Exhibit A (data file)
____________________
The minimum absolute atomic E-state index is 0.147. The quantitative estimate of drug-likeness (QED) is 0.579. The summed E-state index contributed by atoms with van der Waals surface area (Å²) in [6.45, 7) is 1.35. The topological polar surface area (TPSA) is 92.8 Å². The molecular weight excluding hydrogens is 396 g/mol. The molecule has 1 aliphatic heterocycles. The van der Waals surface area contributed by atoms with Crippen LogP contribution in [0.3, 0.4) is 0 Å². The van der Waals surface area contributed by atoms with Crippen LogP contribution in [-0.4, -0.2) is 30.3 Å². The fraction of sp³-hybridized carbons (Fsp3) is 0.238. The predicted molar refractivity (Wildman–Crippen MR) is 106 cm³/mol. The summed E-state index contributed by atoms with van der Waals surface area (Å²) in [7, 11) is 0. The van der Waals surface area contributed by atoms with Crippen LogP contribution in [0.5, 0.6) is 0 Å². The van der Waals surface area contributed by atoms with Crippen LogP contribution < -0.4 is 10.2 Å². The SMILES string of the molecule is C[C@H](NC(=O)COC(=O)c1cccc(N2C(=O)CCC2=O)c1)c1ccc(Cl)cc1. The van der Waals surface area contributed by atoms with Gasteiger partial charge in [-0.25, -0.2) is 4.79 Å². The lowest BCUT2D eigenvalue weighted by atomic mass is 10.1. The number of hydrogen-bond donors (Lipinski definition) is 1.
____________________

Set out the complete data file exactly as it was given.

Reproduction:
The minimum absolute atomic E-state index is 0.147. The quantitative estimate of drug-likeness (QED) is 0.579. The summed E-state index contributed by atoms with van der Waals surface area (Å²) in [6.45, 7) is 1.35. The topological polar surface area (TPSA) is 92.8 Å². The molecular weight excluding hydrogens is 396 g/mol. The molecule has 1 aliphatic heterocycles. The van der Waals surface area contributed by atoms with Crippen LogP contribution in [0.3, 0.4) is 0 Å². The van der Waals surface area contributed by atoms with Crippen LogP contribution in [-0.4, -0.2) is 30.3 Å². The fraction of sp³-hybridized carbons (Fsp3) is 0.238. The predicted molar refractivity (Wildman–Crippen MR) is 106 cm³/mol. The summed E-state index contributed by atoms with van der Waals surface area (Å²) in [7, 11) is 0. The van der Waals surface area contributed by atoms with Crippen LogP contribution in [0.5, 0.6) is 0 Å². The van der Waals surface area contributed by atoms with Crippen LogP contribution < -0.4 is 10.2 Å². The SMILES string of the molecule is C[C@H](NC(=O)COC(=O)c1cccc(N2C(=O)CCC2=O)c1)c1ccc(Cl)cc1. The van der Waals surface area contributed by atoms with Gasteiger partial charge in [-0.25, -0.2) is 4.79 Å². The lowest BCUT2D eigenvalue weighted by atomic mass is 10.1. The number of hydrogen-bond donors (Lipinski definition) is 1.